Ang Lee’s Oscar Speech Censored in China
The Chinese regime’s political sentiments toward Taiwan became clear after movie director Ang Lee’s Oscar acceptance speech was tinkered with by mainland media.
Lee’s “Life of Pi” epic took away four awards, including best director, at this year’s Academy Awards, making him a national hero in his native Taiwan.
Most of the movie was filmed in Taiwan at Kenting National Park in the south, and with the aid of a giant wave tank his crew built in an abandoned airport in central Taiwan.
This is the second time Lee has won this award. Other movies he has directed include “Brokeback Mountain,” and “Crouching Tiger, Hidden Dragon.”
In his acceptance speech at the Los Angeles Dolby Theatre on Feb. 24, Lee thanked his homeland, saying he could not have made the movie without the help of Taiwan, especially the city of Taichung, where Lee comes from.
Taiwanese President Ma Ying-jeou told Lee in a congratulatory message that, “The Taiwanese are proud of you.” He also thanked Lee for “pushing Taiwan toward the world.”
In contrast, China’s state-run mouthpiece Xinhua deleted the sentences relating to Taiwan and Taichung, when reporting on Lee’s award and speech.
Netizens said that the Chinese Communist Party (CCP) seemed to be afraid of the mainland public reading news about Taiwan being praised, and seeing how strong Taiwan’s soft power is.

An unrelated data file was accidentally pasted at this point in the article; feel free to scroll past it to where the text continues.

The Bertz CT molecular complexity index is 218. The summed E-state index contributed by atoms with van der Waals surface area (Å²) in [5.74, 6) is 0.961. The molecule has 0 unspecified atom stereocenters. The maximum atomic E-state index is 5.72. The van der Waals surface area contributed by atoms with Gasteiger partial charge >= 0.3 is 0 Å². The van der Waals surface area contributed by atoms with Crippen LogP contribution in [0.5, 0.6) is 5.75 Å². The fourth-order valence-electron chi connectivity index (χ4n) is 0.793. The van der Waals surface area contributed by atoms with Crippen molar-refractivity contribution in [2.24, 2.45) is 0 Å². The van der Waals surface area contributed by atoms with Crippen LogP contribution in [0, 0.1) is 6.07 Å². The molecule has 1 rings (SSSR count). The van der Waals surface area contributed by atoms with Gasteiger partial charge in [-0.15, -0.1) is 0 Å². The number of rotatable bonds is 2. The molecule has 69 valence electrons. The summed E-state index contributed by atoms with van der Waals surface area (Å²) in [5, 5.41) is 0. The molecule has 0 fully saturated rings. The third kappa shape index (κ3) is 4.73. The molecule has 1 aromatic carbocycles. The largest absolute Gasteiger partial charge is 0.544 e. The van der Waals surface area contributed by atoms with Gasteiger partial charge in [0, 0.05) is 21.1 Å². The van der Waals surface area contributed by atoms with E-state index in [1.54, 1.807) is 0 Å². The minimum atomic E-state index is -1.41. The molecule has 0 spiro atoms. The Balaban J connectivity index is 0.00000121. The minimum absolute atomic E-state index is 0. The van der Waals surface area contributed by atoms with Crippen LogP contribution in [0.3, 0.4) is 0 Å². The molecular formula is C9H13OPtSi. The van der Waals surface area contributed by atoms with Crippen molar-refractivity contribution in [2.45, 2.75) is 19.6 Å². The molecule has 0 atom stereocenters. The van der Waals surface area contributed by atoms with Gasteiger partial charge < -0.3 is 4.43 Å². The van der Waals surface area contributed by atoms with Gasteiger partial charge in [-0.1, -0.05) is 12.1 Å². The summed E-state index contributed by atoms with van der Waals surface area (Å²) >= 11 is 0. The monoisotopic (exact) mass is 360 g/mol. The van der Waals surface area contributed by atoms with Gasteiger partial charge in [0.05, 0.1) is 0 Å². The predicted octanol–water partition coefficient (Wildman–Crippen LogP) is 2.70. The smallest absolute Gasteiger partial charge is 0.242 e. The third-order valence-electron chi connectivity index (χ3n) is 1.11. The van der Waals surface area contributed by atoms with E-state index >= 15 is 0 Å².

Similarly, in recent years some Chinese athletes have been criticized by mainland media for thanking their parents instead of the CCP after winning a gold medal.
“If you look at the [Chinese communist] history, it is not surprising that Xinhua misrepresented Lee’s speech,” said blogger vainer423.
Another netizen called Zhu Yaxiao commented: “A government with schizophrenia. It is now the Internet age, and doing this is like beating themselves over the head!”
The state media’s censorship of Lee’s Oscar speech came at a sensitive time when Taiwanese politician Lien Chan, Honorable Chairman of the Chinese Nationalist Party (KMT), presented a proposal for establishing a “balanced, equal, and effective political cross-strait framework” during a visit to Beijing.
Paul Lin, a well-known political commentator in Taiwan, said the deletion of praise for Taiwan by Xinhua is a slap in the face for Lien Chan’s proposal.
Ang Lee by birth did not have a good relationship with the Chinese authorities. His grandfather was persecuted as a “landlord” by the communists, and his parents fled to Taiwan while he was still in his mother’s womb.
Translated by Euly Luo. Written in English by Gisela Sommer. Research by Howard Feng.
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